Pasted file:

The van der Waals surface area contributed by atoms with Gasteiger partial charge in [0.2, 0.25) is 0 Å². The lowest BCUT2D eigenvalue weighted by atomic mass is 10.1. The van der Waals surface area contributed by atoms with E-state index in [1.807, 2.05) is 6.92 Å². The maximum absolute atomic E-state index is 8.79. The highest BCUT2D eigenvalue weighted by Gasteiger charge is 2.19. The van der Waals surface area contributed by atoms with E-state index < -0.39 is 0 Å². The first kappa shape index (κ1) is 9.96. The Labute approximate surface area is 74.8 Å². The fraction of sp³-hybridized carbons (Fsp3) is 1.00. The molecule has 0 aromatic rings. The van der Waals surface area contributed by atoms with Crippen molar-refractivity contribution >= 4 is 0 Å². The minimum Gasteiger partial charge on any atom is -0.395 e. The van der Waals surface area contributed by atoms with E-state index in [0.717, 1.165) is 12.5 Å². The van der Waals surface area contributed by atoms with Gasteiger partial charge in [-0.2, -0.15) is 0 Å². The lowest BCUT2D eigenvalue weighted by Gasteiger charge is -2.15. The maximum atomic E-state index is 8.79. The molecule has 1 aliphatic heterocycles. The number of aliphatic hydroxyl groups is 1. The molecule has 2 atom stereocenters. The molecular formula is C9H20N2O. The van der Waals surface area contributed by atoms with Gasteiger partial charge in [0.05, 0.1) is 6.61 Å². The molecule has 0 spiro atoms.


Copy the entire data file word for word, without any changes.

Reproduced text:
The van der Waals surface area contributed by atoms with Gasteiger partial charge in [0.2, 0.25) is 0 Å². The lowest BCUT2D eigenvalue weighted by atomic mass is 10.1. The van der Waals surface area contributed by atoms with E-state index in [1.807, 2.05) is 6.92 Å². The maximum absolute atomic E-state index is 8.79. The highest BCUT2D eigenvalue weighted by Gasteiger charge is 2.19. The van der Waals surface area contributed by atoms with E-state index < -0.39 is 0 Å². The first kappa shape index (κ1) is 9.96. The Labute approximate surface area is 74.8 Å². The fraction of sp³-hybridized carbons (Fsp3) is 1.00. The molecule has 0 aromatic rings. The van der Waals surface area contributed by atoms with Crippen molar-refractivity contribution >= 4 is 0 Å². The minimum Gasteiger partial charge on any atom is -0.395 e. The van der Waals surface area contributed by atoms with E-state index in [0.717, 1.165) is 12.5 Å². The van der Waals surface area contributed by atoms with Gasteiger partial charge in [-0.2, -0.15) is 0 Å². The lowest BCUT2D eigenvalue weighted by Gasteiger charge is -2.15. The maximum atomic E-state index is 8.79. The molecule has 1 aliphatic heterocycles. The number of aliphatic hydroxyl groups is 1. The molecule has 2 atom stereocenters. The molecular formula is C9H20N2O. The van der Waals surface area contributed by atoms with Gasteiger partial charge in [0.05, 0.1) is 6.61 Å². The molecule has 0 spiro atoms.